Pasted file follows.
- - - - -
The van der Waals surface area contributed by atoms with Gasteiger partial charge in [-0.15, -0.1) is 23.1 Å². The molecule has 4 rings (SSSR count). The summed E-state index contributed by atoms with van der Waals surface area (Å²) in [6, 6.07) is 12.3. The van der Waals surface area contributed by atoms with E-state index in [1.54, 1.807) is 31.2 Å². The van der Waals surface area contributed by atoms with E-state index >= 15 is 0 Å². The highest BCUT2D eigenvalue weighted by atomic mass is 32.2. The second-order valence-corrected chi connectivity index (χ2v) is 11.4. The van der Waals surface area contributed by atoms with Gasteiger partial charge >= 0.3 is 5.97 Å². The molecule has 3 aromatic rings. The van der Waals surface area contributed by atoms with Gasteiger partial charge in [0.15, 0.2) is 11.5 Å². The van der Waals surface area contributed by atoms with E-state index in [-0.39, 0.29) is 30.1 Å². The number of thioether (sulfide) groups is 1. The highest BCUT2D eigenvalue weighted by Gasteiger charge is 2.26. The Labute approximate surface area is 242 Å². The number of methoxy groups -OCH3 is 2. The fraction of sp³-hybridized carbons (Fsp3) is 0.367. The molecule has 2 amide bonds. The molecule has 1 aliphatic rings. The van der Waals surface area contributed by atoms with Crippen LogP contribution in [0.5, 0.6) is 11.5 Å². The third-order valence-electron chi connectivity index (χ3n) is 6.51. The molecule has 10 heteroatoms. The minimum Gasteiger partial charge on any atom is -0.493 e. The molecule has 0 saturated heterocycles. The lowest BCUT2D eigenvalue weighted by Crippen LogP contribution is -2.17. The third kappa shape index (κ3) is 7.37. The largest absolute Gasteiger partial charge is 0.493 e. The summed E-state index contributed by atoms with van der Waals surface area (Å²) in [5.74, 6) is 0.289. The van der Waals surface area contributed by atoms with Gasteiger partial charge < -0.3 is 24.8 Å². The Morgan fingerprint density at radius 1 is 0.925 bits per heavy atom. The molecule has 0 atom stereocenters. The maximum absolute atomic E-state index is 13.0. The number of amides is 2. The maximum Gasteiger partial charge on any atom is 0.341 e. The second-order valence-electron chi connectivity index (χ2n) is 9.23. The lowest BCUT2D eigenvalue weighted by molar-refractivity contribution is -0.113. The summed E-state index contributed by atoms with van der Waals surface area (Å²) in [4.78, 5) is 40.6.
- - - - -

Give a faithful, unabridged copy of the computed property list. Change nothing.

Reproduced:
The van der Waals surface area contributed by atoms with Gasteiger partial charge in [-0.15, -0.1) is 23.1 Å². The molecule has 4 rings (SSSR count). The summed E-state index contributed by atoms with van der Waals surface area (Å²) in [6, 6.07) is 12.3. The van der Waals surface area contributed by atoms with E-state index in [1.54, 1.807) is 31.2 Å². The van der Waals surface area contributed by atoms with E-state index >= 15 is 0 Å². The highest BCUT2D eigenvalue weighted by atomic mass is 32.2. The second-order valence-corrected chi connectivity index (χ2v) is 11.4. The van der Waals surface area contributed by atoms with Gasteiger partial charge >= 0.3 is 5.97 Å². The molecule has 3 aromatic rings. The van der Waals surface area contributed by atoms with Gasteiger partial charge in [0.15, 0.2) is 11.5 Å². The van der Waals surface area contributed by atoms with E-state index in [-0.39, 0.29) is 30.1 Å². The number of thioether (sulfide) groups is 1. The highest BCUT2D eigenvalue weighted by Gasteiger charge is 2.26. The Labute approximate surface area is 242 Å². The number of methoxy groups -OCH3 is 2. The fraction of sp³-hybridized carbons (Fsp3) is 0.367. The molecule has 2 amide bonds. The molecule has 1 aliphatic rings. The van der Waals surface area contributed by atoms with Crippen LogP contribution in [0.5, 0.6) is 11.5 Å². The third-order valence-electron chi connectivity index (χ3n) is 6.51. The molecule has 10 heteroatoms. The minimum Gasteiger partial charge on any atom is -0.493 e. The molecule has 0 saturated heterocycles. The lowest BCUT2D eigenvalue weighted by Crippen LogP contribution is -2.17. The third kappa shape index (κ3) is 7.37. The largest absolute Gasteiger partial charge is 0.493 e. The summed E-state index contributed by atoms with van der Waals surface area (Å²) in [5.74, 6) is 0.289. The van der Waals surface area contributed by atoms with Gasteiger partial charge < -0.3 is 24.8 Å². The Morgan fingerprint density at radius 1 is 0.925 bits per heavy atom. The molecule has 0 atom stereocenters. The maximum absolute atomic E-state index is 13.0. The number of amides is 2. The maximum Gasteiger partial charge on any atom is 0.341 e. The second-order valence-electron chi connectivity index (χ2n) is 9.23. The lowest BCUT2D eigenvalue weighted by molar-refractivity contribution is -0.113. The summed E-state index contributed by atoms with van der Waals surface area (Å²) in [4.78, 5) is 40.6.